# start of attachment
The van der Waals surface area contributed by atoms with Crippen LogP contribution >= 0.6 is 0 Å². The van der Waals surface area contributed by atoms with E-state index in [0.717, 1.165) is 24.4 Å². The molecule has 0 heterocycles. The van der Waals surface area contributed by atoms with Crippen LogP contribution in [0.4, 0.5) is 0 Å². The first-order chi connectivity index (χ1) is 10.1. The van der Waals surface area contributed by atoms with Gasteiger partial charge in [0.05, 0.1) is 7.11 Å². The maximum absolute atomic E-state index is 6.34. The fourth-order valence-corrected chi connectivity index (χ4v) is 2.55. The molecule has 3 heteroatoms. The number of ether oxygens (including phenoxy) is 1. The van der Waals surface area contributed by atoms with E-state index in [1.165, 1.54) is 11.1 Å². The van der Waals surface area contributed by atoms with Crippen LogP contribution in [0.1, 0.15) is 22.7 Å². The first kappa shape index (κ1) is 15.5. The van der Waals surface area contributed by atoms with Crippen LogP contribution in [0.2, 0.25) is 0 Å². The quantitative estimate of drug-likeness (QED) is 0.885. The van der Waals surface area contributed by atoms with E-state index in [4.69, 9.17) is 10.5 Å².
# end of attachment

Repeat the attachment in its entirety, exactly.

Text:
The van der Waals surface area contributed by atoms with Crippen LogP contribution >= 0.6 is 0 Å². The van der Waals surface area contributed by atoms with E-state index in [0.717, 1.165) is 24.4 Å². The molecule has 0 heterocycles. The van der Waals surface area contributed by atoms with Crippen LogP contribution in [0.4, 0.5) is 0 Å². The first-order chi connectivity index (χ1) is 10.1. The van der Waals surface area contributed by atoms with Gasteiger partial charge in [0.05, 0.1) is 7.11 Å². The maximum absolute atomic E-state index is 6.34. The fourth-order valence-corrected chi connectivity index (χ4v) is 2.55. The molecule has 3 heteroatoms. The number of ether oxygens (including phenoxy) is 1. The van der Waals surface area contributed by atoms with E-state index in [1.165, 1.54) is 11.1 Å². The van der Waals surface area contributed by atoms with Crippen LogP contribution in [0.1, 0.15) is 22.7 Å². The first kappa shape index (κ1) is 15.5. The van der Waals surface area contributed by atoms with Crippen LogP contribution in [0.2, 0.25) is 0 Å². The quantitative estimate of drug-likeness (QED) is 0.885. The van der Waals surface area contributed by atoms with E-state index in [4.69, 9.17) is 10.5 Å².